Tucker Carlson Uses Fear To Push Conspiracies, Professor Says

Fox News host Tucker Carlson at Politicon.
Gettyimages | Chip Somodevilla
US Politics

Fox News host Tucker Carlson is facing pushback for his claim that the FBI might have been involved in the Capitol riot on January 6.

As reported by Raw Story, Jennifer Merciaca, a professor and expert on political rhetoric, beleives that Carlson taps into the fear of his viewers to push conspiracy theories.

"If you can tap into people's emotions, you can get them to do what you want them to do. Media effect scholars talk about how fear appeals work through the television and cognitive scientists have actually explained that it's your body's physiology."

Fear Is Followed By Conspiracy

According to Merciaca, after Carlson creates fear, he pushes his alleged conspiracy theories.

"So what he has is your attention because those hormones have made you attentive to his message," she said.

"They've also denied you of your ability to think critically. So he has your attention but you don't have your reason. And then he deploys conspiracy theories and he's excellent at creating narratives that people will believe."

Merciaca also contended that Carlson's conspiracies are intended to activate the brain's fight or flight response.

Not Everyone Believes The Theory Is Far-Fetched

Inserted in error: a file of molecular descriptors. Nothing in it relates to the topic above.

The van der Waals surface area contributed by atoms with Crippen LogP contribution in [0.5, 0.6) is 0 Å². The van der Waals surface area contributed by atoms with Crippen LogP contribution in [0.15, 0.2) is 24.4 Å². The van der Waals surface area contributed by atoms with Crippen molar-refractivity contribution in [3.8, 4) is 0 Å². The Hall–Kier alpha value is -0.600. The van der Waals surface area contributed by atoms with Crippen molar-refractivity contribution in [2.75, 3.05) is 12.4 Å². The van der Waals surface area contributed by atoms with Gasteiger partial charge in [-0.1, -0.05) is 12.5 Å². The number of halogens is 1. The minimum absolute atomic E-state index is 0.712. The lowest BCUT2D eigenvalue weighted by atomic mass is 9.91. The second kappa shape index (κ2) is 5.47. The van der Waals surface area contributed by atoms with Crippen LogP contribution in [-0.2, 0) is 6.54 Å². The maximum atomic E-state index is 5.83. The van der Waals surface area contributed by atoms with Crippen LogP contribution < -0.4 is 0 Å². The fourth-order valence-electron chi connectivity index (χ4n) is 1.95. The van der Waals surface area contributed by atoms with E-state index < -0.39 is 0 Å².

Journalist Glenn Greenwald stares off camera.
Gettyimages | Andrew Burton

Despite the pushback, not everyone is convinced that Carlson's theory is far-fetched.

As reported by RealClearPolitics, journalist Glenn Greenwald noted that the FBI has a long history of using informants and operatives to dictate alleged terror plots.

"The only way to claim this kind of crazy conspiracy theory is if you are completely ignorant about what the FBI does or lying on purpose to cover up what the FBI does when it acts domestically."

Greenwald also expressed dismay at the post-Donald Trump alliance between liberals and the FBI and CIA.

Greenwald Highlighted Operation Mockingbird

During his conversation with Carlson, Greenwald highlighted Operation Mockingbird and encouraged viewers to read up on the covert CIA program.

Per RealClearPolitics, the program attempted to use news media to push propaganda during the Cold War

Greenwald has long argued that the presence of former intelligence officials on mainstream news outlets is a concerning extension of this type of program.

In a piece for Scoop, Caitlin Johnstone made the argument that the CIA has now become the media and no longer needs to infiltrate the landscape.

Evidence Has Yet To Prove The Theory

According to National Review, evidence has yet to surface to prove that undercover FBI agents were involved in fueling the Capitol riot.

The outlet pointed out that Carlson's theory relies strongly on Revolver's report, which it accused of lacking sufficient facts to support its claims.

National Review claims that Carlson mistakenly believes that unindicted co-conspirators in the Capitol indictments are equivalent to FBI confidential informants.

"In reality, they are saliently different. At times in his remarks, Carlson conveyed a grasp of what a CI does and how that differs from willful participation in a crime," the outlet wrote.